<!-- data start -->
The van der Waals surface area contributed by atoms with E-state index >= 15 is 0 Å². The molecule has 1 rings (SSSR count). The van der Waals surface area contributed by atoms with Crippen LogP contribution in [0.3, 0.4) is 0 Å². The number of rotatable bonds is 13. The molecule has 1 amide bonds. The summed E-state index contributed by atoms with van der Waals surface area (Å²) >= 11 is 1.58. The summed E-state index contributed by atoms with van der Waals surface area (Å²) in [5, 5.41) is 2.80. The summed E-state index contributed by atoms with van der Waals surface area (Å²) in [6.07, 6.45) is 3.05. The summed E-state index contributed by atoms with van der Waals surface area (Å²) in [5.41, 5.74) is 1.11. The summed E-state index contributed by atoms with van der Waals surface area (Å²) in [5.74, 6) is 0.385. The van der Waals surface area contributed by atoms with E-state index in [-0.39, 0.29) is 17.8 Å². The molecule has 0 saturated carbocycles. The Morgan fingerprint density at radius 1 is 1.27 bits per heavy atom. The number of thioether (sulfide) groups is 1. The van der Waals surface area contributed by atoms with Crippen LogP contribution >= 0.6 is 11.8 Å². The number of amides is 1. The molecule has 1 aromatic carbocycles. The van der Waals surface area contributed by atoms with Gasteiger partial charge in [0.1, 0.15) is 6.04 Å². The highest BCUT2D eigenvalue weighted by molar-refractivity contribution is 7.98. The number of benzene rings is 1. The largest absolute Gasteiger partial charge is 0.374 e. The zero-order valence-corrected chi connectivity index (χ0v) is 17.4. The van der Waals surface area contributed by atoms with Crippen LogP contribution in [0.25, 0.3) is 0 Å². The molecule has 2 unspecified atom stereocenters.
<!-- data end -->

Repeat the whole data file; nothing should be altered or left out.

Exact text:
The van der Waals surface area contributed by atoms with E-state index >= 15 is 0 Å². The molecule has 1 rings (SSSR count). The van der Waals surface area contributed by atoms with Crippen LogP contribution in [0.3, 0.4) is 0 Å². The number of rotatable bonds is 13. The molecule has 1 amide bonds. The summed E-state index contributed by atoms with van der Waals surface area (Å²) >= 11 is 1.58. The summed E-state index contributed by atoms with van der Waals surface area (Å²) in [5, 5.41) is 2.80. The summed E-state index contributed by atoms with van der Waals surface area (Å²) in [6.07, 6.45) is 3.05. The summed E-state index contributed by atoms with van der Waals surface area (Å²) in [5.41, 5.74) is 1.11. The summed E-state index contributed by atoms with van der Waals surface area (Å²) in [5.74, 6) is 0.385. The van der Waals surface area contributed by atoms with E-state index in [-0.39, 0.29) is 17.8 Å². The molecule has 0 saturated carbocycles. The Morgan fingerprint density at radius 1 is 1.27 bits per heavy atom. The number of thioether (sulfide) groups is 1. The van der Waals surface area contributed by atoms with Crippen LogP contribution >= 0.6 is 11.8 Å². The number of amides is 1. The molecule has 1 aromatic carbocycles. The van der Waals surface area contributed by atoms with Gasteiger partial charge in [0.1, 0.15) is 6.04 Å². The highest BCUT2D eigenvalue weighted by molar-refractivity contribution is 7.98. The number of benzene rings is 1. The largest absolute Gasteiger partial charge is 0.374 e. The zero-order valence-corrected chi connectivity index (χ0v) is 17.4. The van der Waals surface area contributed by atoms with Crippen LogP contribution in [0.25, 0.3) is 0 Å². The molecule has 2 unspecified atom stereocenters.